Underground » Health and Safety
BHP Steel Collieries conducted research into employee exposure to diesel exhaust emissions at Tower Colliery, Douglas Park, NSW Australia between 1990 1993 (Pratt 1993). As a result of that preliminary research, the current research project was developed to evaluate four possible control measures evaluated for effectiveness, suitability and practicality over a period of twelve months. In addition to this project, exposure data was collected at eight other New South Wales (NSW) underground coal mines to determine if the extensive database developed at Tower Colliery was indicative of employee exposure throughout the industry.
Sampling techniques developed by the University of Minnesota and the US Bureau of Mines were used to collect personal samples for diesel aerosol particulate with confirmatory Scanning Electron Microscopy techniques. All sampling for the four control technologies evaluated (ie chemical decoking of engines, scrubber tank and intake air filter maintenance, disposable exhaust filters and ventilation) was conducted in a special section of mine roadway where conditions such as ventilation and work rate could be controlled yet activities were still representative of underground operations. Sampling at the other underground coal mines took place over a six month period and covered all mining districts within the State, including large and small operations.
As a result of extensive testing it can be concluded that:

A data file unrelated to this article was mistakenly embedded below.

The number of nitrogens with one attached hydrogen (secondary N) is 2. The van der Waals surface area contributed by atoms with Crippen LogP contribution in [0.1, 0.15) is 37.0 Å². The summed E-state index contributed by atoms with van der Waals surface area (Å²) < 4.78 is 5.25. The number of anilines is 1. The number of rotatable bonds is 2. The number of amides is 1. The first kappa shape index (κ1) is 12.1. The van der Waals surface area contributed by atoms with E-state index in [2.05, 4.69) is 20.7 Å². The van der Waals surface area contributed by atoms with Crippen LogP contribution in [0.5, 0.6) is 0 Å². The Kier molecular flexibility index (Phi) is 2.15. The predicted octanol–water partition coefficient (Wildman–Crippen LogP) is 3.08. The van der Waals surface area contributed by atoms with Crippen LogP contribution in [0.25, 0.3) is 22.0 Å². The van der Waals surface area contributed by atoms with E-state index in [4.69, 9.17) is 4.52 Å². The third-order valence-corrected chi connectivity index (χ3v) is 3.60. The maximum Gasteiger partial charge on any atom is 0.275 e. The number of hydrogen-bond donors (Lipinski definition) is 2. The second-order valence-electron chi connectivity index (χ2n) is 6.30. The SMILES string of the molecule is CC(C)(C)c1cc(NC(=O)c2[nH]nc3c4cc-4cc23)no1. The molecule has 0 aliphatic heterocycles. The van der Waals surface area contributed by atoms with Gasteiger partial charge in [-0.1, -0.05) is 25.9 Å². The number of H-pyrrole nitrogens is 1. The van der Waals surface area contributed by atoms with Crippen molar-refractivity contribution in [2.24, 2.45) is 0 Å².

- Chemical decoking of engines does reduce employee exposure to diesel aerosol particulates.
- Cleanliness of water filled scrubber tanks does not in general relate to their efficiency in reducing diesel aerosol particulates.
- Cleanliness of air intake filters does not affect diesel aerosol particulate emissions unless they are completely blocked.
- Disposable exhaust filter systems are highly effective in reducing diesel aerosol particulate emissions.
- Reasonable relationships between diesel aerosol particulates and increasing airflow exist for two vehicles currently used in NSW coal mines, however the existence of a uniform relationship to cover all vehicles is unclear.
- The use of multiple vehicles in the one heading can have a significant affect on the ventilation pattern in that heading.
- Sampling at eight NSW underground coal mines confirmed the extensive employee exposure database previously collected at Tower Colliery. In all cases the highest levels were experienced during long wall change outs.